• Co-op manager and president of the board not getting back to share holder that has questions on updating apt
  • the president has no maint reciepts fofr 7 yrs and has an apt that was listed as vacant filled with her stuff for storage and her daughter is also in an apt with few reciepts of payment and the treasures has only 2 yrs the tax and waters bills are very behind and the building bills due to there mis management of funds are way over 300 thousand what can be done we really need help or who this can be reported to its a co op an its hdfc thank you
  • We believe out management is being taking money for years. How can I find a lawyer that can help us COOP owners Does any one knows a good lawyer that will be on the owners side and not the management?
  • Question: should all units of same size be charged same basic maintenance? For instance, if I'm in a 1-bedroom for 20 years, should someone who moved into a 1-bedroom (same line even) a few years ago be paying less for his basics? I'm on 5th floor; he's on first.
  • Concerned shareholder on Friday, December 25, 2009 1:25 PM
    I have recently joined my coop’s board of directors and came across a filing for building’s management company where one of the existing board members also served as the CEO of our existing management co. Is this a conflict of interests and a red flag I should further look into? Any input would be appreciated.
  • Disgruntled homeowner on Tuesday, June 8, 2010 12:00 AM
    I live in Forest Hills and found out that a member of the coop board has been issues a check for an outrageous amount. That is a complete breach of fiduciary duty. Not to mention over $100k from our operating account issued to a private account. Again when the current board was questioned, no answer.
  • For years in my coop we suspected the director taking money. It is very difficult to prove anything. We are in the middle of suing her since she does not show financial statements to other board members and she is vere unfriendly and aggressive--the shareholders are in fear of her. She rules like a dictator. We had a nice reserve fund when she was elected, now three years later we are 12 million dollars in the minus.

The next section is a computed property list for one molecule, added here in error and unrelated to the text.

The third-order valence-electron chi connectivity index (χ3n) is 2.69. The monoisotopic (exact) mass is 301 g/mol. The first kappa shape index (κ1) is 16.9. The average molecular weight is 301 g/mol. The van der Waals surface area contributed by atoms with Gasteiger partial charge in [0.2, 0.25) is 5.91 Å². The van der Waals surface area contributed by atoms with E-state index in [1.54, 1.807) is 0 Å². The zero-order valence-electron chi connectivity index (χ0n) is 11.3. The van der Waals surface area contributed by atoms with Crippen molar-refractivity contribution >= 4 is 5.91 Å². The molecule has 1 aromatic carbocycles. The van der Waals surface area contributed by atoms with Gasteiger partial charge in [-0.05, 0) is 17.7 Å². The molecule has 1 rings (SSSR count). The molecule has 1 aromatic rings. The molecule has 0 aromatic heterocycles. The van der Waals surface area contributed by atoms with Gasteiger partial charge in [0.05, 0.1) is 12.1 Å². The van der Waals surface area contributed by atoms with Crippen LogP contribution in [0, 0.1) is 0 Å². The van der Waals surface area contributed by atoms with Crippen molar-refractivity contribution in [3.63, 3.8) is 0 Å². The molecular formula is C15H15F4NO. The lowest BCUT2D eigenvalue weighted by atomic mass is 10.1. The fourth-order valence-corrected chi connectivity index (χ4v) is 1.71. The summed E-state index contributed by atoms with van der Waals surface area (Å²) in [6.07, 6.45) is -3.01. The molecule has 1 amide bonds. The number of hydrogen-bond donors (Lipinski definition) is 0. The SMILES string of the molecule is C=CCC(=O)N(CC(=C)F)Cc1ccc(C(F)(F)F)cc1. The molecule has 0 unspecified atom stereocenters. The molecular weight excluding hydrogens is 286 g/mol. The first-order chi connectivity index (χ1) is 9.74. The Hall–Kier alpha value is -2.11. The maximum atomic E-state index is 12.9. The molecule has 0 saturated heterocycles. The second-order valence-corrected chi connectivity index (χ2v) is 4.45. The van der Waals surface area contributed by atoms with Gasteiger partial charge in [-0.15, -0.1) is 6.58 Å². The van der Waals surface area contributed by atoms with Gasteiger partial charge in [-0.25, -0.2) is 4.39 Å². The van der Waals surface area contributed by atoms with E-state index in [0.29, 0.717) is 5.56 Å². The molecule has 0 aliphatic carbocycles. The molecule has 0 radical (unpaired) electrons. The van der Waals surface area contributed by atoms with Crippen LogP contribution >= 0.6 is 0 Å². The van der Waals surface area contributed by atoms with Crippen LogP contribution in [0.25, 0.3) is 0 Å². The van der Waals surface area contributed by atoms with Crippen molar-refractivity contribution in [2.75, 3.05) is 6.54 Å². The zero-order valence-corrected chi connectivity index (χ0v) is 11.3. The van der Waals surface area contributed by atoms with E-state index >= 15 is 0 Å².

• When I moved into my little co op community several years ago I received a print out for a luncheon at the club house. When I asked the neighbors who was going, they told me they don't go and that the vice pres. of the board makes people very uncomfortable about going. I later learned that no one shows up and watched him pack up the food into his car. Is he stealing food? Omg, I couldn't believe it!!! Where there is smoke there is fire! Here the board is a handful of the same people for years and years, it seems that they maintain control by way of harassment, bad so no one dare have a shareholder meeting. They live in fear of this board. Ive been living in a Lakeview Terrace (movie) except its worse! Fidicuary duty, why bother with that when we can do this? Cant blame them, blame Congress and the lack of laws. Ive been a strong advocate for the Condominium Cooperative Ombudsman sitting stale in the Senate. For those Rogue boards such as mine, That law needs endorsements, it needs your voice!!!! Co-op and condo owners may finally get legal reprisal, a way to level the playing field so “bossy boards” who “rule” instead of manage will have to justify their decisions to a higher power: The Office of the Co-op/Condo Ombudsman. That’s if bill AB00034 in the State Assembly passes to law!!!
  • The management at my coop has recently announced that they have to increased the monthly maintenance fees by a significant amount to pay for a loan they borrowed against the building. According to them, they had to do this because there were several shareholder who had not paid their maintenance fees for several months. My question is: Does this sound even remotely plausible? The management seems to assume that ALL the shareholders are apathetic to such things as "we owe significant sums of money; and therefore we must borrow a lot of money to pay it back...ergo were raising the maintenance fees". Who can we contact to look into this further? Should we as shareholders be seeking legal representation?